The State of Speech Developer Platforms

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Speech is becoming a new way to interact with intelligent devices, whether they are traditional computer systems or new Internet of Things endpoints. The ecosystems needed to deliver such capabilities have rapidly matured. The basic application building blocks have been in place, but they often require experts to use them. Consequently, the leading speech application development vendors have been focusing on easing development tasks, extending their system capabilities, and courting third parties. The end result is the technology is becoming more commonplace. “More individuals are being exposed to speech applications in their homes, so they are becoming more comfortable using it at work,” says Rakesh Tailor, director of product management for speech at Genesys.

The Year in Review

Because of speech’s tremendous potential, large, well-known, extremely deep-pocketed, and primarily consumer-focused technology suppliers, like Amazon Web Services, Apple, Google, and Microsoft, have been driving speech development. The market has been in a fledgling state, so building applications has often required customers to tinker with obscure application programming interfaces (APIs). Vendors are taking a few steps to simplify such work. 

In April, Amazon enhanced Amazon Transcribe, a managed speech recognition service. Now, enterprises can add new words, such as product names, domain-specific terminology, or names of individuals, to the base vocabulary. Also, to improve accuracy rates, the system recognizes when the speaker changes and responds appropriately.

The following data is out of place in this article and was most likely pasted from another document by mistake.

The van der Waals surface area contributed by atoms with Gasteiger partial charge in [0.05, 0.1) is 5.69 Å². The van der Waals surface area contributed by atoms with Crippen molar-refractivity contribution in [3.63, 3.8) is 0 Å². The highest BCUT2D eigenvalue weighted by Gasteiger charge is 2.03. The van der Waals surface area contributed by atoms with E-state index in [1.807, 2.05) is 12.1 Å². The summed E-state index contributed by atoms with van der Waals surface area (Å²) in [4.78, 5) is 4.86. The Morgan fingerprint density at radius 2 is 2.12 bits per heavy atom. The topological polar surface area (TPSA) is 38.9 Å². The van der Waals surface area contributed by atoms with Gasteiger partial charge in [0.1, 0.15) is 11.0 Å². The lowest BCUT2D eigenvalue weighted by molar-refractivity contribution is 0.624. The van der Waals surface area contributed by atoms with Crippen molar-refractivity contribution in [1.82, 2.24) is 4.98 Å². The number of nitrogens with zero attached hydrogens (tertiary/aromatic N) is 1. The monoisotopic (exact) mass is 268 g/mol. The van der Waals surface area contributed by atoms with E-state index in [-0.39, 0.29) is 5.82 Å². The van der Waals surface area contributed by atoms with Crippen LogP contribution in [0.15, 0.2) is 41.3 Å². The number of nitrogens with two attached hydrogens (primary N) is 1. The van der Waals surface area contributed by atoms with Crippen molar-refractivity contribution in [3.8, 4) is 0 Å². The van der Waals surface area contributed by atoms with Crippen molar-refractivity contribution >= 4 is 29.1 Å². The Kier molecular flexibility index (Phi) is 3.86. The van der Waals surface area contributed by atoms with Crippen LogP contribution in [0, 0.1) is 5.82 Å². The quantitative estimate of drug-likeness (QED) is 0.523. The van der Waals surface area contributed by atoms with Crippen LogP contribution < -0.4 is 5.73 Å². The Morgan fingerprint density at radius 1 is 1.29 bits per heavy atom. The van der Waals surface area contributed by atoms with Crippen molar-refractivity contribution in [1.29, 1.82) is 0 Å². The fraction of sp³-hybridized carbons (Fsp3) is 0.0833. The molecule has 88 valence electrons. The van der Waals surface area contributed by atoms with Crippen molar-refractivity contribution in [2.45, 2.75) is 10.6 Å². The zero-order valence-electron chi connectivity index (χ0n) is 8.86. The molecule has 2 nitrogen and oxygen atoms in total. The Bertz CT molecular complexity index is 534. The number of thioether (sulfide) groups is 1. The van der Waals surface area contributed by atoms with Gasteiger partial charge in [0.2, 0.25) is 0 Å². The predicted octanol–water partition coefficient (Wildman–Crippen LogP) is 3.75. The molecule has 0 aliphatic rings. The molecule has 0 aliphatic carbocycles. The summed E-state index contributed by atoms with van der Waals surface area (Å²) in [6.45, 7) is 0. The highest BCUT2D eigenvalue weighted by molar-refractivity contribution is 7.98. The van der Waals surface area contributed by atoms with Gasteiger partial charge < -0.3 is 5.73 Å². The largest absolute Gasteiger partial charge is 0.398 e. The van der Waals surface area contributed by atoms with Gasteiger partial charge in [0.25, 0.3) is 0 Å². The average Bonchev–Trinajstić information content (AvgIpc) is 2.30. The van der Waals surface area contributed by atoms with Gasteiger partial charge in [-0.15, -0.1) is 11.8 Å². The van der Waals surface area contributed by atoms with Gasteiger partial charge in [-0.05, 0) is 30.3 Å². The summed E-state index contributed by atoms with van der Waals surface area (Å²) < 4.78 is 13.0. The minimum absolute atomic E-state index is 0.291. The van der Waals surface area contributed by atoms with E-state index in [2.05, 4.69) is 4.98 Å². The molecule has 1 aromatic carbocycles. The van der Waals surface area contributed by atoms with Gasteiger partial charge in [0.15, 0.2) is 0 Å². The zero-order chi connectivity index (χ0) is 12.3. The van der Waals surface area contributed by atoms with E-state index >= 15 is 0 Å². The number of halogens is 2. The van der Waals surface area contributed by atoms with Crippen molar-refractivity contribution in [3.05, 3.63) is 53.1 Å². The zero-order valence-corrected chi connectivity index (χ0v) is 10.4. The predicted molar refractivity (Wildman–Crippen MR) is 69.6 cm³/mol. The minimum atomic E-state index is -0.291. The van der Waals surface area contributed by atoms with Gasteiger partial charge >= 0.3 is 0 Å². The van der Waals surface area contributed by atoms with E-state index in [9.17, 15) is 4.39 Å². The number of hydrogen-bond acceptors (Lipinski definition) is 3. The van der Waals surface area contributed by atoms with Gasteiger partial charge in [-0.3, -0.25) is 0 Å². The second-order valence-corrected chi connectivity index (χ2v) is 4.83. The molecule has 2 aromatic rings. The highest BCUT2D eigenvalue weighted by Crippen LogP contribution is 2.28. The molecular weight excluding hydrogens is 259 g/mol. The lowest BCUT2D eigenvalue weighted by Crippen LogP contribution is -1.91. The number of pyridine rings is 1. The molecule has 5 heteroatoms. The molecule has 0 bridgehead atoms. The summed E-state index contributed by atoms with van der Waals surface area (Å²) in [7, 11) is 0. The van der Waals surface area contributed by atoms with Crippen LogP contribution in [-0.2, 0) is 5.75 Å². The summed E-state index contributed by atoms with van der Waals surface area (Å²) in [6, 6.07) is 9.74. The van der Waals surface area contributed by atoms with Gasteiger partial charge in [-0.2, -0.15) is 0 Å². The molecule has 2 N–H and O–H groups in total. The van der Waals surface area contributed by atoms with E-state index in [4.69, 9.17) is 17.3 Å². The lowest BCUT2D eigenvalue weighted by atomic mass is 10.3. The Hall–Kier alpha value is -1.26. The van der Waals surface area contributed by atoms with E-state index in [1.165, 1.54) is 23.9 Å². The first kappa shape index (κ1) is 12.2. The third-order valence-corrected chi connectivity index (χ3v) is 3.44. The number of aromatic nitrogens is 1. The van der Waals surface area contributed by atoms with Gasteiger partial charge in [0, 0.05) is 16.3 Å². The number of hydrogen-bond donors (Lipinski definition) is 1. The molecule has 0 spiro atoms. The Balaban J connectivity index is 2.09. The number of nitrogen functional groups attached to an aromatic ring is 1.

Vendors are also trying to make their systems easier to program. In August 2018, [24]/7.ai improved its modeling workbench so that it automates more functions and offers more self-service options. A new graphical user interface enables non-data scientists and business analysts to build and test conversation models. Machine learning features suggest possible improvements to intent models so that businesses can better understand what a customer is trying to accomplish. 

Third parties are also trying to address application development challenges. For instance, Google Actions require that developers create packages for Google Assistant manually and deploy them via an often cumbersome command-line interface. Dialogflow enables developers to work with a web interface when building such connections. 

In addition, suppliers like Aspect Software, Avaya, Cisco Systems, Enghouse Interactive, Genesys, Nuance, and Plum Voice have created development platforms that focus on enterprise needs, mainly in contact centers, customer relationship management, and sales force automation. 

In July 2018, Genesys integrated its solution with Google Cloud’s new Contact Center AI solution. The integration enables companies to rapidly deploy bots.

In March, Nuance added tools and starter packs based on common terminology by industry so customers could accelerate development time and more easily build cross-channel applications. Companies can use the solution with IVRs and web-based virtual assistants to improve automated customer dialogues. 

While the plumbing work is helpful, the end goal is to integrate speech functionality into business applications. The speech development vendors are trying to encourage third parties to add speech capabilities to their core systems. The more capabilities offered, the more uses for their solutions. Currently, the race to gain third-party support is not close. “Amazon seems to be well ahead of the pack in terms of third-party support,” says Deborah Dahl, principal at Conversational Technologies and chair of the World Wide Web Consortium’s Multimodal Interactions Working Group. The vendor terms its software applications as skills and has been adding skills at a rate of about 1,000 per week. Other suppliers have been reluctant to list how many third parties they have. 

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